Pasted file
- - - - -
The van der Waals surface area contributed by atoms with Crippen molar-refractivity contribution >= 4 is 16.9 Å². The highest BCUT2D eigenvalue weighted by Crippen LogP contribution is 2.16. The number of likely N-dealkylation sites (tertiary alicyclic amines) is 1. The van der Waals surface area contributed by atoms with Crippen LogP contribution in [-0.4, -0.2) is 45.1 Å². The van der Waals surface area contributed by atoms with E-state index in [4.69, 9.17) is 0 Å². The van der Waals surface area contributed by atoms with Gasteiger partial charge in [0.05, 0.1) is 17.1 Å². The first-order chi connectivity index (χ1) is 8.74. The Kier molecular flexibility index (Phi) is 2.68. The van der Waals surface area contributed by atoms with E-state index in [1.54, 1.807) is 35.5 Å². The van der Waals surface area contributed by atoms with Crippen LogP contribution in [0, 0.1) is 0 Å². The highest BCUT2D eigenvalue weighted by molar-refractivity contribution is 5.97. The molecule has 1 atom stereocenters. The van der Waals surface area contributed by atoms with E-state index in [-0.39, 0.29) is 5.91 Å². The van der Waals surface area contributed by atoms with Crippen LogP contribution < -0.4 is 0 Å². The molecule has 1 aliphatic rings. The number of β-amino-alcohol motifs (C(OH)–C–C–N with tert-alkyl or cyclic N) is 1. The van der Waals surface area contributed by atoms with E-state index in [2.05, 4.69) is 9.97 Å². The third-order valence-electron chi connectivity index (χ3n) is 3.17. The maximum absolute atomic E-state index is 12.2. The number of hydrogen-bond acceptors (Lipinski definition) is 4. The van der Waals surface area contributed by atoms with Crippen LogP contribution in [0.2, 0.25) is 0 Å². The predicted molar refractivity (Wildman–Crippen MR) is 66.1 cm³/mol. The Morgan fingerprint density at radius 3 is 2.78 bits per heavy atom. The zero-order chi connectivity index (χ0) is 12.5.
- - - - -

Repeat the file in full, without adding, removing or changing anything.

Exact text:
The van der Waals surface area contributed by atoms with Crippen molar-refractivity contribution >= 4 is 16.9 Å². The highest BCUT2D eigenvalue weighted by Crippen LogP contribution is 2.16. The number of likely N-dealkylation sites (tertiary alicyclic amines) is 1. The van der Waals surface area contributed by atoms with Crippen LogP contribution in [-0.4, -0.2) is 45.1 Å². The van der Waals surface area contributed by atoms with E-state index in [4.69, 9.17) is 0 Å². The van der Waals surface area contributed by atoms with Gasteiger partial charge in [0.05, 0.1) is 17.1 Å². The first-order chi connectivity index (χ1) is 8.74. The Kier molecular flexibility index (Phi) is 2.68. The van der Waals surface area contributed by atoms with E-state index in [1.54, 1.807) is 35.5 Å². The van der Waals surface area contributed by atoms with Crippen LogP contribution in [0, 0.1) is 0 Å². The highest BCUT2D eigenvalue weighted by molar-refractivity contribution is 5.97. The molecule has 1 atom stereocenters. The van der Waals surface area contributed by atoms with E-state index in [-0.39, 0.29) is 5.91 Å². The van der Waals surface area contributed by atoms with Crippen LogP contribution < -0.4 is 0 Å². The molecule has 1 aliphatic rings. The number of β-amino-alcohol motifs (C(OH)–C–C–N with tert-alkyl or cyclic N) is 1. The van der Waals surface area contributed by atoms with E-state index in [2.05, 4.69) is 9.97 Å². The third-order valence-electron chi connectivity index (χ3n) is 3.17. The maximum absolute atomic E-state index is 12.2. The number of hydrogen-bond acceptors (Lipinski definition) is 4. The van der Waals surface area contributed by atoms with Crippen LogP contribution in [0.2, 0.25) is 0 Å². The predicted molar refractivity (Wildman–Crippen MR) is 66.1 cm³/mol. The Morgan fingerprint density at radius 3 is 2.78 bits per heavy atom. The zero-order chi connectivity index (χ0) is 12.5.